This title, Once Upon a Book, written by Grace Lin and Kate Messner with artwork by Grace Lin is wondrous.  To read this book aloud is to take listeners on the best kind of adventure, one of the mind's inventions.  I can already think of wonderful discussions.  Where else might Alice go?  What might cause her to want to leave?  This is a book to share often and widely.  It is a book to gift to others.  I highly recommend it for all your collections.

To discover more about Grace Lin and Kate Messner, please access their websites by following the link attached to their names.  Grace Lin has accounts on Facebook, Instagram, Twitter, and YouTube.  Kate Messner has accounts on Facebook, Instagram, and Twitter.  At the publisher's website is a video you must watch.  Here Grace Lin talks about her illustrations.  Grace Lin, Kate Messner and this book are featured on NPR Books, KidLit TV, KQED Mindshift, The Harvard Crimson, and an upcoming PBS Books event on March 1.

Saturday, February 25, 2023

Returning Home

Wherever we go or whether our absence is planned or unforeseen, we feel the same.  Regardless if hours or weeks pass, when we enter a feeling of welcome washes over us.  It is as if everything is as it should be.  As the now famous words were spoken in the summer of 1939, 

There's no place like home.  There's no place like home. There's no place like home.

It seems that many of the living beings who share this planet with us, either through instinct or natural progression, prefer to reside in a familiar habitat.  When they are displaced, they seek to return if they are able.  Destiny Finds Her Way: How a Rescued Baby Sloth Learned to Be Wild (National Geographic, February 07, 2023) written by Margarita Engle with photographs by Sam Trull is a true story filled with heart and hope.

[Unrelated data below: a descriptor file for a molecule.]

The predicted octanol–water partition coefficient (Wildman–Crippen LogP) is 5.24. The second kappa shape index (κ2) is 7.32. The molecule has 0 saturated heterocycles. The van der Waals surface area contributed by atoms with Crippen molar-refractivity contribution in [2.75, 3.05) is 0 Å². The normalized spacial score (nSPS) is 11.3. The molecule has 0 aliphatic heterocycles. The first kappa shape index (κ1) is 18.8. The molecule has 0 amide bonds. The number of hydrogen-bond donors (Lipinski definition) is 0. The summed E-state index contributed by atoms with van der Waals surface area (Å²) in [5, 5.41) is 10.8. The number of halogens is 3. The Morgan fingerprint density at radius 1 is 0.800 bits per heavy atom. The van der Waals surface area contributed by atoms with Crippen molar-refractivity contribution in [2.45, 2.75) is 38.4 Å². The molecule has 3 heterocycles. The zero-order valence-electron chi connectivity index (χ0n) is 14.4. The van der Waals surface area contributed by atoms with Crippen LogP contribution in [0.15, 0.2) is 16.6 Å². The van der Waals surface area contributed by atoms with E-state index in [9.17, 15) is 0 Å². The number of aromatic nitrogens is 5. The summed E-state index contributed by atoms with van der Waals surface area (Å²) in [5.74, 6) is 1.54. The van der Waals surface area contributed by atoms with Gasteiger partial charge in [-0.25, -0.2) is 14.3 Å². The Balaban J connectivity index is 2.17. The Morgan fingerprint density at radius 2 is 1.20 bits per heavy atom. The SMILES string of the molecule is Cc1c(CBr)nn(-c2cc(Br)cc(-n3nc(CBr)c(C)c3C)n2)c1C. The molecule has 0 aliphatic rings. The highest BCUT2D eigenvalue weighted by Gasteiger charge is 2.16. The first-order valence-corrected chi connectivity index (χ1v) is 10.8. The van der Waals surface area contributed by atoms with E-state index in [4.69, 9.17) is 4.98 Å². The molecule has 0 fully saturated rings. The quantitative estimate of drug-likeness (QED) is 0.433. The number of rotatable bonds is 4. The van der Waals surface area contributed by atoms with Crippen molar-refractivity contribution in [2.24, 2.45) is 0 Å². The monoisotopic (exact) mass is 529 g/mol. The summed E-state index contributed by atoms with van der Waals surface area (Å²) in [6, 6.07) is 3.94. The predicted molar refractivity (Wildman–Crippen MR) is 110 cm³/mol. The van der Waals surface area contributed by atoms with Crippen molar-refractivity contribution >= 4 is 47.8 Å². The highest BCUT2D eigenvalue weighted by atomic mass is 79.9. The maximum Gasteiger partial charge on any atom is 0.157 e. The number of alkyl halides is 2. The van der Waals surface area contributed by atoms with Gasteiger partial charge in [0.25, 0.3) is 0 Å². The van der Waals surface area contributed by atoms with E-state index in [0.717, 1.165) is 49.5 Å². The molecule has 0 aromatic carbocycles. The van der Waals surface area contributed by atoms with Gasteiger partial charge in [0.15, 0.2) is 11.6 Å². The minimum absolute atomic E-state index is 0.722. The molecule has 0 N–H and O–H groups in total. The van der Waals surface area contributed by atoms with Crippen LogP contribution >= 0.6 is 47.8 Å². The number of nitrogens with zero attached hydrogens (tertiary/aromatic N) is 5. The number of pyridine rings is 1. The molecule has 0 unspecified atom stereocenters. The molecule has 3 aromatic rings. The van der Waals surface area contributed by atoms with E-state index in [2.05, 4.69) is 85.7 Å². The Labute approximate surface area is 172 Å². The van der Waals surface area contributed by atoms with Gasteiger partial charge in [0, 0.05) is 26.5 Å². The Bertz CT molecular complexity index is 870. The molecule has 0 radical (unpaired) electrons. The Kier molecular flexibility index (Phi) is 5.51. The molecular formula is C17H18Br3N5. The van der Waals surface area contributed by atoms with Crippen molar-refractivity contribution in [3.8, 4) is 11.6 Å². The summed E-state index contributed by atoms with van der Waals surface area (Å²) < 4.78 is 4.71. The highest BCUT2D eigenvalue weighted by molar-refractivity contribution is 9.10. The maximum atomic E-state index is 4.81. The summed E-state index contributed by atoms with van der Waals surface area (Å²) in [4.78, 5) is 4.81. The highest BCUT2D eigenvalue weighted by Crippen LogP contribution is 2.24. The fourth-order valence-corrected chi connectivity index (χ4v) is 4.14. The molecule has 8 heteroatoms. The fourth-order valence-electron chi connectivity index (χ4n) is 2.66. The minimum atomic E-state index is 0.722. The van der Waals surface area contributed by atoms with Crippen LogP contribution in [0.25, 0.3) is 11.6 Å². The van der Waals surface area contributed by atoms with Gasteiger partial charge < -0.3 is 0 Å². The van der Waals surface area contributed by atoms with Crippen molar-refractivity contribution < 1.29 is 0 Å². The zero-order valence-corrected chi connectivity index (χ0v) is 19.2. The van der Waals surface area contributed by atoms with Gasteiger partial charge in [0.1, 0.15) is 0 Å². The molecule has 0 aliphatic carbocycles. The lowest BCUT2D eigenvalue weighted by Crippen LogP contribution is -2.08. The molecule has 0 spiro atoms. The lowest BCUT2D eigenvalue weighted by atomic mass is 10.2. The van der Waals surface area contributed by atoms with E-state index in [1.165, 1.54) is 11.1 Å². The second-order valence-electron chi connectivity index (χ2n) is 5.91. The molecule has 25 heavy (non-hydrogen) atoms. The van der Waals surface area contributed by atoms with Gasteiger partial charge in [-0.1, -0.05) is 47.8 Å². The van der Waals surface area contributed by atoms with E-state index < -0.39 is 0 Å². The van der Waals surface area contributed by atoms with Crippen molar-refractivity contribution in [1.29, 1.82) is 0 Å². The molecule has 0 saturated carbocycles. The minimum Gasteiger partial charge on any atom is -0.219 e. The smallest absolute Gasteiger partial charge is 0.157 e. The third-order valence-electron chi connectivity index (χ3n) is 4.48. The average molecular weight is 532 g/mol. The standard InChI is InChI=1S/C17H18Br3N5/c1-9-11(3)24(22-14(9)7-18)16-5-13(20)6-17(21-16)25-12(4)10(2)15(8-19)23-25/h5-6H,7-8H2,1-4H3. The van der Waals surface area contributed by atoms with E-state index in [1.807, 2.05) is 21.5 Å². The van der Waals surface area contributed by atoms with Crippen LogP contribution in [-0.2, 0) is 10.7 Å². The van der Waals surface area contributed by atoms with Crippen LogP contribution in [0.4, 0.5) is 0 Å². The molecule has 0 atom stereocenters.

The tropical rainforest of Costa Rica
echoed with music from colorful birds,
the eee, eee, eee of darting squirrel monkeys,
boom, boom, boom from howler monkeys,
chirps and clicks of cicadas, and a whispering
rustle from the wandering breeze
in green treetops.

Injured and alone, a baby sloth cries for help. These cries alert would-be predators.  Fortunately, humans find the sloth, taking her to a scientist.  The scientist is one of two who founded a sloth rescue center.

The tiny sloth is taken home each night to be fed as often as necessary.  All rescued sloths are named.  Destiny's injured eye does not heal but her appetite is healthy.  Eating guarumo leaves and hibiscus flowers makes her grow.

Climbing is difficult for a sloth with one eye, but Destiny is determined.  She even assists other rescue sloths in their eating to build their strength.  Soon Destiny graduates from 

sloth preschool.

She is taken outside to study life in the wild.  She learns to relieve herself by doing the

poop dance.

She becomes acquainted with the rainforest animals, their sounds, and the smells.  Due to the loss of one eye, her other senses are stronger.  She slowly moves and climbs from tree to tree.  One day, a year later, her weight is heavy enough for her to be released into the wild.  She wears a tracking collar, so the rescue people and the volunteers can monitor her and keep her safe.  To the top she climbs, toward a life she is meant to live.